Supporting Your Pastors

Pastoring Well

Understanding that the NT encourages multiple pastors for a given church, some also believe that the NT specifies two kinds of pastors: 1) those who study and teach doctrine and 2) those who rule and administrate (1 Tim. 5:17). They may call these ‘teaching elders’ and ‘ruling elders.’ But careful examination of this verse indicates that Scripture is identifying something other than two separate pastoral roles. Instead, it is calling upon congregations to recognize when a pastor is fulfilling his role in an exemplary and effective manner. Those who “administrate well” should receive appropriate acknowledgement and care (Heb. 13:17). Furthermore, those who demonstrate effectiveness in teaching the Word should receive the care and resources necessary to focus on their task without distraction.

The Biblical Norm

To this end, a church should embrace the responsibility of providing necessary resources, finances, and care in support of pastors who lead them well (Gal. 6:6; 1 Tim. 5:17-18). Just as multiple pastors are the normal expectation for a church, providing pastors with necessary financial support is also the normal NT expectation. Paul makes this abundantly clear by alluding to the way that a farmer provides food and housing for the animals that plow his fields and the way that Temple proceeds provided for the material and financial needs of the priests (1 Cor. 9:7-14).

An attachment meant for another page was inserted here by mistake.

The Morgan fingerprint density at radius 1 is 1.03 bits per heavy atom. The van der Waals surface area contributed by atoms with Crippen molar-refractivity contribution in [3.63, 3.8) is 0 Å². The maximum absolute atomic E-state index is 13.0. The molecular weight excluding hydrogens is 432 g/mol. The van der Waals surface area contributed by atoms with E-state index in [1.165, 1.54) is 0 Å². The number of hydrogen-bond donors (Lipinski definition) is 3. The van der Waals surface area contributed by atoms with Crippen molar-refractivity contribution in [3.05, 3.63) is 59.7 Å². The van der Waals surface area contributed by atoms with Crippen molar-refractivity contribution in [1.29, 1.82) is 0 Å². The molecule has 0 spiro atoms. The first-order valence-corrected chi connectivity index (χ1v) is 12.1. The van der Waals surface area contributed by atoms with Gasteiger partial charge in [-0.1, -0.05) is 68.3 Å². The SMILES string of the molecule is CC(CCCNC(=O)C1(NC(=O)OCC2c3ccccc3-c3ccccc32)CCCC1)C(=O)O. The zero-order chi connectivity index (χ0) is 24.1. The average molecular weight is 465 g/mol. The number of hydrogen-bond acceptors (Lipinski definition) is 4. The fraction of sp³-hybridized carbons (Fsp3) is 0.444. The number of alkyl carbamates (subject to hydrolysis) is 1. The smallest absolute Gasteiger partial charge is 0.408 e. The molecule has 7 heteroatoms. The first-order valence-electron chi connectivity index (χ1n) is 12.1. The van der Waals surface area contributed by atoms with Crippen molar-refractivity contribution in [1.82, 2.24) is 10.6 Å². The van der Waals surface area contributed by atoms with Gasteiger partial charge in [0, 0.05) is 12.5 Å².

Tent-Making Pastors

Still, some pastors may choose to support themselves through secular employment. Paul, who makes a clear case for pastoral remuneration, also chose to support himself through secular employment on at least three occasions: 1) when he pastored the church at Corinth (1 Cor. 9:12), 2) the church at Thessalonica (1 Thess. 3:7-10), and 3) the church at Ephesus (Acts 20:33-35). To do this, he utilized the trade skills of tentmaking he had learned as a boy (Acts 18:3). Even so, he reveals that during these periods of public employment, he also relied on supplemental income from other sympathetic churches (2 Cor. 11:7-9; Phil. 4:16-19). So, the NT provides a precedent for “tent-making” pastors on certain occasions. Yet, it urges congregations to adequately support pastors who lead and teach them well. This, not tent-making, is the biblical norm.

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